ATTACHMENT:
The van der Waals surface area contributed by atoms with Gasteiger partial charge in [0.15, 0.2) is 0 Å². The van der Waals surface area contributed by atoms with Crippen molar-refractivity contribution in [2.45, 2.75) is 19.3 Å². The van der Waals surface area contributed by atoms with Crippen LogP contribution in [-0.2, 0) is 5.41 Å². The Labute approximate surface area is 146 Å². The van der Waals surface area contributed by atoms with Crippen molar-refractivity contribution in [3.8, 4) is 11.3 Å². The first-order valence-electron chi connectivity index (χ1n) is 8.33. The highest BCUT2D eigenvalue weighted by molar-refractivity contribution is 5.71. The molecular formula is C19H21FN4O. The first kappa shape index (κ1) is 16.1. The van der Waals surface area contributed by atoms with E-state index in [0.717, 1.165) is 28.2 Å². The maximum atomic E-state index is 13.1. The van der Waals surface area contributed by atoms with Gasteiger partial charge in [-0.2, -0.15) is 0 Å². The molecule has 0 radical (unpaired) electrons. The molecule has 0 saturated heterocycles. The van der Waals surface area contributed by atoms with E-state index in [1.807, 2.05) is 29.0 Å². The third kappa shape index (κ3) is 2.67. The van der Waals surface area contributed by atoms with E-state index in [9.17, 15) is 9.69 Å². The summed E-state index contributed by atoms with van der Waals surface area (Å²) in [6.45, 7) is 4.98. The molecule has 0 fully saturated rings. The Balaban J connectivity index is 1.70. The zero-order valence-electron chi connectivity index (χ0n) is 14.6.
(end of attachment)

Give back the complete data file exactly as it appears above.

The van der Waals surface area contributed by atoms with Gasteiger partial charge in [0.15, 0.2) is 0 Å². The van der Waals surface area contributed by atoms with Crippen molar-refractivity contribution in [2.45, 2.75) is 19.3 Å². The van der Waals surface area contributed by atoms with Crippen LogP contribution in [-0.2, 0) is 5.41 Å². The Labute approximate surface area is 146 Å². The van der Waals surface area contributed by atoms with Crippen molar-refractivity contribution in [3.8, 4) is 11.3 Å². The first-order valence-electron chi connectivity index (χ1n) is 8.33. The highest BCUT2D eigenvalue weighted by molar-refractivity contribution is 5.71. The molecular formula is C19H21FN4O. The first kappa shape index (κ1) is 16.1. The van der Waals surface area contributed by atoms with E-state index in [0.717, 1.165) is 28.2 Å². The maximum atomic E-state index is 13.1. The van der Waals surface area contributed by atoms with Gasteiger partial charge in [-0.2, -0.15) is 0 Å². The molecule has 0 radical (unpaired) electrons. The molecule has 0 saturated heterocycles. The van der Waals surface area contributed by atoms with E-state index in [1.807, 2.05) is 29.0 Å². The third kappa shape index (κ3) is 2.67. The van der Waals surface area contributed by atoms with E-state index in [9.17, 15) is 9.69 Å². The summed E-state index contributed by atoms with van der Waals surface area (Å²) in [6.45, 7) is 4.98. The molecule has 0 fully saturated rings. The Balaban J connectivity index is 1.70. The zero-order valence-electron chi connectivity index (χ0n) is 14.6.